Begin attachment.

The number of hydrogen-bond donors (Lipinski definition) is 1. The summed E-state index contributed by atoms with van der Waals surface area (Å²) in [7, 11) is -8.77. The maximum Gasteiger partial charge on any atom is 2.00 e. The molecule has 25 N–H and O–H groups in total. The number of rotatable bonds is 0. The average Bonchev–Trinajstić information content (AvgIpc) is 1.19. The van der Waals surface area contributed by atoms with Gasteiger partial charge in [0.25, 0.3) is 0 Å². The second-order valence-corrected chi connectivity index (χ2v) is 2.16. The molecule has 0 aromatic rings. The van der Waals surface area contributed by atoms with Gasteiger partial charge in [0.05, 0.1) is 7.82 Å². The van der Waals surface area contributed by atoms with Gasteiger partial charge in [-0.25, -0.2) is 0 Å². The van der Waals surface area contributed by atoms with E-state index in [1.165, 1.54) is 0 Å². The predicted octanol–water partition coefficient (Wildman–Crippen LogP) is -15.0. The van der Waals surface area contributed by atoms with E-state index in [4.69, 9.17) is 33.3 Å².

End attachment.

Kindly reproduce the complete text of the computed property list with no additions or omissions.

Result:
The number of hydrogen-bond donors (Lipinski definition) is 1. The summed E-state index contributed by atoms with van der Waals surface area (Å²) in [7, 11) is -8.77. The maximum Gasteiger partial charge on any atom is 2.00 e. The molecule has 25 N–H and O–H groups in total. The number of rotatable bonds is 0. The average Bonchev–Trinajstić information content (AvgIpc) is 1.19. The van der Waals surface area contributed by atoms with Gasteiger partial charge in [0.25, 0.3) is 0 Å². The second-order valence-corrected chi connectivity index (χ2v) is 2.16. The molecule has 0 aromatic rings. The van der Waals surface area contributed by atoms with Gasteiger partial charge in [0.05, 0.1) is 7.82 Å². The van der Waals surface area contributed by atoms with Gasteiger partial charge in [-0.25, -0.2) is 0 Å². The van der Waals surface area contributed by atoms with E-state index in [1.165, 1.54) is 0 Å². The predicted octanol–water partition coefficient (Wildman–Crippen LogP) is -15.0. The van der Waals surface area contributed by atoms with E-state index in [4.69, 9.17) is 33.3 Å².